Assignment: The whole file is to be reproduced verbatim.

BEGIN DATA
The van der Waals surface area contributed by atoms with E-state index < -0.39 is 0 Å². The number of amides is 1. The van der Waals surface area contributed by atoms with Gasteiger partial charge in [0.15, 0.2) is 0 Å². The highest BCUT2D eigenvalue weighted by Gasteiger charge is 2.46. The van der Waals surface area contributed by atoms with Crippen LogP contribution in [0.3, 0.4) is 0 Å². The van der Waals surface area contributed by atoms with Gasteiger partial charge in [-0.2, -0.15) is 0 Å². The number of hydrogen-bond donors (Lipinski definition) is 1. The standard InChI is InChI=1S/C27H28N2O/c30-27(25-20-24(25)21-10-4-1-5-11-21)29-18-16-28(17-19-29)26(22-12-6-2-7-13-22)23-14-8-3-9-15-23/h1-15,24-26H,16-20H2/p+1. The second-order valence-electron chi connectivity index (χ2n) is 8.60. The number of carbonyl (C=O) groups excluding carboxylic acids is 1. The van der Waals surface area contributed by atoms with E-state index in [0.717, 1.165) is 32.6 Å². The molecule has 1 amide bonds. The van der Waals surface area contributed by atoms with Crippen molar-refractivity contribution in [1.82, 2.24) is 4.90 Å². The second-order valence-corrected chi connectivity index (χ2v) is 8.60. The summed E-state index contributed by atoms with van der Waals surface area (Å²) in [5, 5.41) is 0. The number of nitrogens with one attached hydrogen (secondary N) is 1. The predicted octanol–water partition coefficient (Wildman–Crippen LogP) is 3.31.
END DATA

The van der Waals surface area contributed by atoms with E-state index < -0.39 is 0 Å². The number of amides is 1. The van der Waals surface area contributed by atoms with Gasteiger partial charge in [0.15, 0.2) is 0 Å². The highest BCUT2D eigenvalue weighted by Gasteiger charge is 2.46. The van der Waals surface area contributed by atoms with Crippen LogP contribution in [0.3, 0.4) is 0 Å². The van der Waals surface area contributed by atoms with Gasteiger partial charge in [-0.2, -0.15) is 0 Å². The number of hydrogen-bond donors (Lipinski definition) is 1. The standard InChI is InChI=1S/C27H28N2O/c30-27(25-20-24(25)21-10-4-1-5-11-21)29-18-16-28(17-19-29)26(22-12-6-2-7-13-22)23-14-8-3-9-15-23/h1-15,24-26H,16-20H2/p+1. The second-order valence-electron chi connectivity index (χ2n) is 8.60. The number of carbonyl (C=O) groups excluding carboxylic acids is 1. The van der Waals surface area contributed by atoms with E-state index in [0.717, 1.165) is 32.6 Å². The molecule has 1 amide bonds. The van der Waals surface area contributed by atoms with Crippen molar-refractivity contribution in [1.82, 2.24) is 4.90 Å². The second-order valence-corrected chi connectivity index (χ2v) is 8.60. The summed E-state index contributed by atoms with van der Waals surface area (Å²) in [5, 5.41) is 0. The number of nitrogens with one attached hydrogen (secondary N) is 1. The predicted octanol–water partition coefficient (Wildman–Crippen LogP) is 3.31.